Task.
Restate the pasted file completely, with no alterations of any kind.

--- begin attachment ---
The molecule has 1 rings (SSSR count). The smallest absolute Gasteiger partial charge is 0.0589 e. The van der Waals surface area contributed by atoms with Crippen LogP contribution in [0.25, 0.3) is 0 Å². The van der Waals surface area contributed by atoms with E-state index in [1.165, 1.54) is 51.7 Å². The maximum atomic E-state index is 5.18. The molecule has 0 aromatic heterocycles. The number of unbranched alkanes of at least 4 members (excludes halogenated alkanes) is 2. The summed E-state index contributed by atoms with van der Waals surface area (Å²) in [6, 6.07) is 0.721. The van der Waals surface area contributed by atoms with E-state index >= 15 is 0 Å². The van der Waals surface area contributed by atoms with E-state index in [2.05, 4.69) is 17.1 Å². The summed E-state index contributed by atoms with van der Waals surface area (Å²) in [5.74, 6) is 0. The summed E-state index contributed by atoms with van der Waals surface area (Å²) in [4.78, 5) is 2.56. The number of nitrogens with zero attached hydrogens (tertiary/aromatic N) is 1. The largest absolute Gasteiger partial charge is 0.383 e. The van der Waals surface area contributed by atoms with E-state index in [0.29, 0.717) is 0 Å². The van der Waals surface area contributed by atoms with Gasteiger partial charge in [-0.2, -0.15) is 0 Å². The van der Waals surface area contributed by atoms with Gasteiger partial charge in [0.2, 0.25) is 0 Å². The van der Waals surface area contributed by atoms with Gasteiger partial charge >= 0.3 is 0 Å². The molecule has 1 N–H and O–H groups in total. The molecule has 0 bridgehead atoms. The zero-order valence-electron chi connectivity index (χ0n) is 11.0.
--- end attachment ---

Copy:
The molecule has 1 rings (SSSR count). The smallest absolute Gasteiger partial charge is 0.0589 e. The van der Waals surface area contributed by atoms with Crippen LogP contribution in [0.25, 0.3) is 0 Å². The van der Waals surface area contributed by atoms with E-state index in [1.165, 1.54) is 51.7 Å². The maximum atomic E-state index is 5.18. The molecule has 0 aromatic heterocycles. The number of unbranched alkanes of at least 4 members (excludes halogenated alkanes) is 2. The summed E-state index contributed by atoms with van der Waals surface area (Å²) in [6, 6.07) is 0.721. The van der Waals surface area contributed by atoms with E-state index >= 15 is 0 Å². The van der Waals surface area contributed by atoms with E-state index in [2.05, 4.69) is 17.1 Å². The summed E-state index contributed by atoms with van der Waals surface area (Å²) in [5.74, 6) is 0. The summed E-state index contributed by atoms with van der Waals surface area (Å²) in [4.78, 5) is 2.56. The number of nitrogens with zero attached hydrogens (tertiary/aromatic N) is 1. The largest absolute Gasteiger partial charge is 0.383 e. The van der Waals surface area contributed by atoms with E-state index in [0.29, 0.717) is 0 Å². The van der Waals surface area contributed by atoms with Gasteiger partial charge in [-0.2, -0.15) is 0 Å². The van der Waals surface area contributed by atoms with Gasteiger partial charge in [0.2, 0.25) is 0 Å². The van der Waals surface area contributed by atoms with Gasteiger partial charge >= 0.3 is 0 Å². The molecule has 1 N–H and O–H groups in total. The molecule has 0 bridgehead atoms. The zero-order valence-electron chi connectivity index (χ0n) is 11.0.